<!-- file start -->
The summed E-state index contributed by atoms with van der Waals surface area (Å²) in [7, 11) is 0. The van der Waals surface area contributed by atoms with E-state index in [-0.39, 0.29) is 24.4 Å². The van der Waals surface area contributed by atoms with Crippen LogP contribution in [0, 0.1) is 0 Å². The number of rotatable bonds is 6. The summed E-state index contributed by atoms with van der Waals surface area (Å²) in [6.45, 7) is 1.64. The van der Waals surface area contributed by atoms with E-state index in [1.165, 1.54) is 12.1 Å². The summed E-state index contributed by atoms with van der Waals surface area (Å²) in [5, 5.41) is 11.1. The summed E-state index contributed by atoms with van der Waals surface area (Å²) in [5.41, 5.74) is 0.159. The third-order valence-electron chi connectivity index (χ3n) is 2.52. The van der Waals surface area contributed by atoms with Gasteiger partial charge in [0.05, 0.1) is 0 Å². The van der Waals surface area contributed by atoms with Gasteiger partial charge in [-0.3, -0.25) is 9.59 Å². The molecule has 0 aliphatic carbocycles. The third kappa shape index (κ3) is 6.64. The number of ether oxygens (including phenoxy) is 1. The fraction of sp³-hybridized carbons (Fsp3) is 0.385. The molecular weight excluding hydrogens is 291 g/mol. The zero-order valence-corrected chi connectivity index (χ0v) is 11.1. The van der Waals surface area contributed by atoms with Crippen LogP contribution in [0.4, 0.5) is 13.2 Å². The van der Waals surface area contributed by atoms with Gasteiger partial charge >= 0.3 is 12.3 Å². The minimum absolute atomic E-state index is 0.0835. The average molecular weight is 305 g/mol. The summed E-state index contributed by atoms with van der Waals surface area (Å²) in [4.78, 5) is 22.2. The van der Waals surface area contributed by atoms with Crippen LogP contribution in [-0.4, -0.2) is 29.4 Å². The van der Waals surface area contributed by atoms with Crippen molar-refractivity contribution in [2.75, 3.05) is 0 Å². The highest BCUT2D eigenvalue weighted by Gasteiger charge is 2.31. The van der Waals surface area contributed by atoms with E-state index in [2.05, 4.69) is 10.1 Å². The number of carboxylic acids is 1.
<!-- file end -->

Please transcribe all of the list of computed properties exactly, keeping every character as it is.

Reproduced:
The summed E-state index contributed by atoms with van der Waals surface area (Å²) in [7, 11) is 0. The van der Waals surface area contributed by atoms with E-state index in [-0.39, 0.29) is 24.4 Å². The van der Waals surface area contributed by atoms with Crippen LogP contribution in [0, 0.1) is 0 Å². The number of rotatable bonds is 6. The summed E-state index contributed by atoms with van der Waals surface area (Å²) in [6.45, 7) is 1.64. The van der Waals surface area contributed by atoms with E-state index in [1.165, 1.54) is 12.1 Å². The summed E-state index contributed by atoms with van der Waals surface area (Å²) in [5, 5.41) is 11.1. The summed E-state index contributed by atoms with van der Waals surface area (Å²) in [5.41, 5.74) is 0.159. The third-order valence-electron chi connectivity index (χ3n) is 2.52. The van der Waals surface area contributed by atoms with Gasteiger partial charge in [0.05, 0.1) is 0 Å². The van der Waals surface area contributed by atoms with Gasteiger partial charge in [-0.3, -0.25) is 9.59 Å². The molecule has 0 aliphatic carbocycles. The third kappa shape index (κ3) is 6.64. The number of ether oxygens (including phenoxy) is 1. The fraction of sp³-hybridized carbons (Fsp3) is 0.385. The molecular weight excluding hydrogens is 291 g/mol. The zero-order valence-corrected chi connectivity index (χ0v) is 11.1. The van der Waals surface area contributed by atoms with Crippen LogP contribution in [0.4, 0.5) is 13.2 Å². The van der Waals surface area contributed by atoms with Gasteiger partial charge >= 0.3 is 12.3 Å². The minimum absolute atomic E-state index is 0.0835. The average molecular weight is 305 g/mol. The summed E-state index contributed by atoms with van der Waals surface area (Å²) in [4.78, 5) is 22.2. The van der Waals surface area contributed by atoms with Crippen LogP contribution in [-0.4, -0.2) is 29.4 Å². The van der Waals surface area contributed by atoms with Crippen molar-refractivity contribution in [2.75, 3.05) is 0 Å². The highest BCUT2D eigenvalue weighted by Gasteiger charge is 2.31. The van der Waals surface area contributed by atoms with E-state index in [2.05, 4.69) is 10.1 Å². The number of carboxylic acids is 1.